Warning: This post is long and boring. You have been forewarned.
Prior to moving to DC, I was severely apolitical. Maybe it was some sort of post-grad school disenfranchisement. Maybe it was oblivious self-centeredness. Whatever it was, I could not have cared less about politics—either at the local or the national level.
Fast forward to today, where I am loving every second of the political extravaganza currently sweeping the District. I’m amused by my friends’ politically charged status updates on Facebook. And I read with much interest the various flavors of punditry surrounding the campaigns, even though I patently hate pundits.
So here’s the thought I’ve had lately, especially with questions that have been raised about candidates’ inexperience and lack of qualifications. It relates to an inherent ideological conflict that Sowell (2002) explains in his book, A Conflict of Visions: Ideological Origins of Political Struggles.
The human decision-making process is fundamentally bound to an individual or group’s particular vision; motivation for action is inexorably linked to worldview. In the book, Sowell explains two divergent ideologies that shape human decision-making: constrained and unconstrained visions. In the constrained vision, man is egocentric and morally limited; consequent social benefits are achieved through trade-offs—incentives that influence behavior. Conversely, in the unconstrained vision, man has limitless potential and can realize social benefits through moral commitment.
The constrained vision relies on collective wisdom derived from the experience of the many rather than the individual. Experiences are didactic, and minimal intervention from institutions is required beyond fulfilling one’s own individual roles. The locus of discretion therefore is with everyone who “does his part” to make society work. (If we stop spending money on Apple products, the terrorists win!) So while some institutions exist to ensure the integrity of the system, individuals are inherently responsible for sustaining and maintaining our way of life. In this vision, incentives and trade-offs collectively influence human decision-making to produce the most efficient progress with the least cost. Indeed, in this view, “the best social decisions are to be made… by systemic processes that mobilize and coordinate knowledge scattered among the many, in individually unimpressive amounts” (Sowell, 2002, p. 45).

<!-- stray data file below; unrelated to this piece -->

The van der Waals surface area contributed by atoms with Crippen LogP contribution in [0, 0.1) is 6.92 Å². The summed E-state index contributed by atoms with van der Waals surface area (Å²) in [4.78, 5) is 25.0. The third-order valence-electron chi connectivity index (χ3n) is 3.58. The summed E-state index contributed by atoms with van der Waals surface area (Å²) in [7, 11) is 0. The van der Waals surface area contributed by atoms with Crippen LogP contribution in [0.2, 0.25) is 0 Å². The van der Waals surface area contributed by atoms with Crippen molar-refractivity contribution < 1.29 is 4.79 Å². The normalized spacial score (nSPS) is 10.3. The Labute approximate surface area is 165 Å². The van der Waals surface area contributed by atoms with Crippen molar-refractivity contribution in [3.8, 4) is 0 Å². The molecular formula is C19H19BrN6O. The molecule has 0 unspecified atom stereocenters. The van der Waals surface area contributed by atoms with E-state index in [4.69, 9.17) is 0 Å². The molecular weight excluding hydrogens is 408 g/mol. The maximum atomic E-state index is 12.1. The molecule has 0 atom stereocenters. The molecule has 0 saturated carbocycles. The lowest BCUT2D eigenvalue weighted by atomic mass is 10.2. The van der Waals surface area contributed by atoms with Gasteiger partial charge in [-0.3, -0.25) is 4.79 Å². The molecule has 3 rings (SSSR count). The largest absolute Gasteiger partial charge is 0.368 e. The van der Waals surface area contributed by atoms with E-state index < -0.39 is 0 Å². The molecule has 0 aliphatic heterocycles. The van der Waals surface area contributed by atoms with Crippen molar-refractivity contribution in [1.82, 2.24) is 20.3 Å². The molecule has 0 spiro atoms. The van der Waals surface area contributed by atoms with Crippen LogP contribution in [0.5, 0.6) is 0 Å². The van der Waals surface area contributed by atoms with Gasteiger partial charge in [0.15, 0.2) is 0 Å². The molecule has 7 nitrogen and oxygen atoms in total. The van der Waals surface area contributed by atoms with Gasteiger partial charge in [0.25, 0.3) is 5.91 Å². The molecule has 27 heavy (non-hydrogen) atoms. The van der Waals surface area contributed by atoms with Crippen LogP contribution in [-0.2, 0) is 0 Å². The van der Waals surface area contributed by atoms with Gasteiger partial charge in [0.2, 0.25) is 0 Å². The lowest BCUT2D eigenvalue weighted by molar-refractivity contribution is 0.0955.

The unconstrained vision differs in that its proponents believe that man is limitless and can therefore produce a class of “cultivated minds” (p. 40) to serve as surrogate decision-makers for the population. The human potential for improvement is absolute such that “the best conduct of social activities depends upon the special knowledge of the few being used to guide the actions of the many” (p. 42). Thus, the locus of discretion falls on the select few who have already gained intellectual expertise and who (hopefully) act with reason and sincerity in the best interest of the larger populace. Interestingly, a common downfall cited by constrained visionaries, however, is the “intellectual’s narrow conception of what constitutes knowledge and wisdom” (p. 43). In the unconstrained vision, knowledge is more narrowly defined and “restricted to the more sophisticatedly articulated facts and relationships” (p. 62). Consequently, in this vision, history and articulated rationality produced by the elite few is valued more than the collective experience of the many.
How this all relates to my original point about politics: This conflict plays out in our institutions, and most recently, in the gigantic machine that is the 2008 campaign for U.S. President.
Against a backdrop of democracy, it’s a little jarring to think about critiques of inexperience (from both sides) juxtaposed against the idealistic notion that anyone from the masses can rise to the highest position in the land. How does a novice advance him/herself in such a context? And who possesses the right to judge whether a person is or is not qualified to hold a particular office? Is it the masses or the selected few “cultivated minds”?
Deep thoughts on a Friday night.